I think it’s common for people my age to experience excessive amounts of emotion. I say people because at this point in my life, I’m not sure if I’m a child or an adult – but stuck in the limbo years where I still experience euphoric exhilaration and consuming sadness. I feel like an adult when I consider the amount of heartache I’ve been through, but I think of myself as a child when I’m attempting to buy beer under the legal drinking age. Adults that consider us “children” tell us we’re too sensitive and too emotional. But people my age consider our generation to be strong and assertive in our beliefs. In this moment, I was both child and adult. I was an adult sitting at bar discussing death as we continued to live, I was a child, sitting at a bar for people over twenty-one.
The last few times we met it was frequently at one of our local Starbucks that was half way between the two of us. We would often discuss one of the many topics she had a wide range of knowledge on, like a therapy technique known as “Bodytalk.” The last time we met, she explained to me the concept of Bodytalk and a therapists’ ability to understand one’s feeling through this technique. She told me:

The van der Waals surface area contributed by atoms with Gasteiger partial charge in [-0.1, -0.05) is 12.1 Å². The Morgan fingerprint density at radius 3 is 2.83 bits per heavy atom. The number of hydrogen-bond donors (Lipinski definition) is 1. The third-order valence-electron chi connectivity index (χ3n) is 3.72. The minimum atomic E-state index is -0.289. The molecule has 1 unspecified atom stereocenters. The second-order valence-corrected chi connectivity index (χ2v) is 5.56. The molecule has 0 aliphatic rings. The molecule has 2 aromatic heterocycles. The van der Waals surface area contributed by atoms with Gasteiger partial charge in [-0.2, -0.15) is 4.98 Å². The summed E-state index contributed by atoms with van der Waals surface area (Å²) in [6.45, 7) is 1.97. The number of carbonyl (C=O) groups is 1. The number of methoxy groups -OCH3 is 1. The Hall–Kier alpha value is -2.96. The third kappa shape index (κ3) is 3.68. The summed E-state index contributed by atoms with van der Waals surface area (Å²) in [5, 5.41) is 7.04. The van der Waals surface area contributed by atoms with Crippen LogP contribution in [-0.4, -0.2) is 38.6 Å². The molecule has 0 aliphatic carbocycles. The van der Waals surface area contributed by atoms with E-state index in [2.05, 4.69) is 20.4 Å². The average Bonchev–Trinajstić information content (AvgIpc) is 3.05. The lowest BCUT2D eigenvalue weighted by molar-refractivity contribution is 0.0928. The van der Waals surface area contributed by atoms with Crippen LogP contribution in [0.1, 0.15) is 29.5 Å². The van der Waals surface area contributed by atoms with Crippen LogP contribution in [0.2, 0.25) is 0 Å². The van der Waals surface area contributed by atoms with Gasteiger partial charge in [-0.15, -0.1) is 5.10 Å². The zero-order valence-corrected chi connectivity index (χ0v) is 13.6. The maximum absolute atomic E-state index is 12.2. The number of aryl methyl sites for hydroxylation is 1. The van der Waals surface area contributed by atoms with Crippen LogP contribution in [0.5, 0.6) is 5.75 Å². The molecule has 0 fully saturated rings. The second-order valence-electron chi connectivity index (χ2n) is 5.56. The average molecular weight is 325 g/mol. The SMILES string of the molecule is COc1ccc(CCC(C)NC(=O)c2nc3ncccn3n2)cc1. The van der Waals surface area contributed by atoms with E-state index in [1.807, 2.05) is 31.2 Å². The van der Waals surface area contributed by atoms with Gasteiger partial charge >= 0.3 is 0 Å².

“It combines wisdom, energy and clinical techniques to construct an accurate and skillful analysis of what your body is saying about your stress.”
After she went into more detail, I wasn’t sure I was convinced that this approach to therapy could be executed to a standard that would define my stress followed by an analysis of how I could get through that stress. However, what she did after, certainly convinced me.
“Sit forward with your hands on and elbows on the counter, uncross your feet, and close your eyes.” She told me. I did so with a small smirk on my face.
I don’t remember the exact details of the few minutes that followed; she asked me questions and instructed actions for me to perform like nod my head and wiggle my toes. I know it sounds slightly silly, but after those few minutes of movement, she told me to remain still and open my eyes.
She then preceded to close her eyes and do her own set of movements.
After about two minutes she opened her eyes and asked me how long I’ve had a thyroid condition. I’ve had an enlarged thyroid for my entire life and have taken medication for it for as long as I can remember. The impact of her question was jolting. I explained to her first my shock followed by my thyroid diagnosis.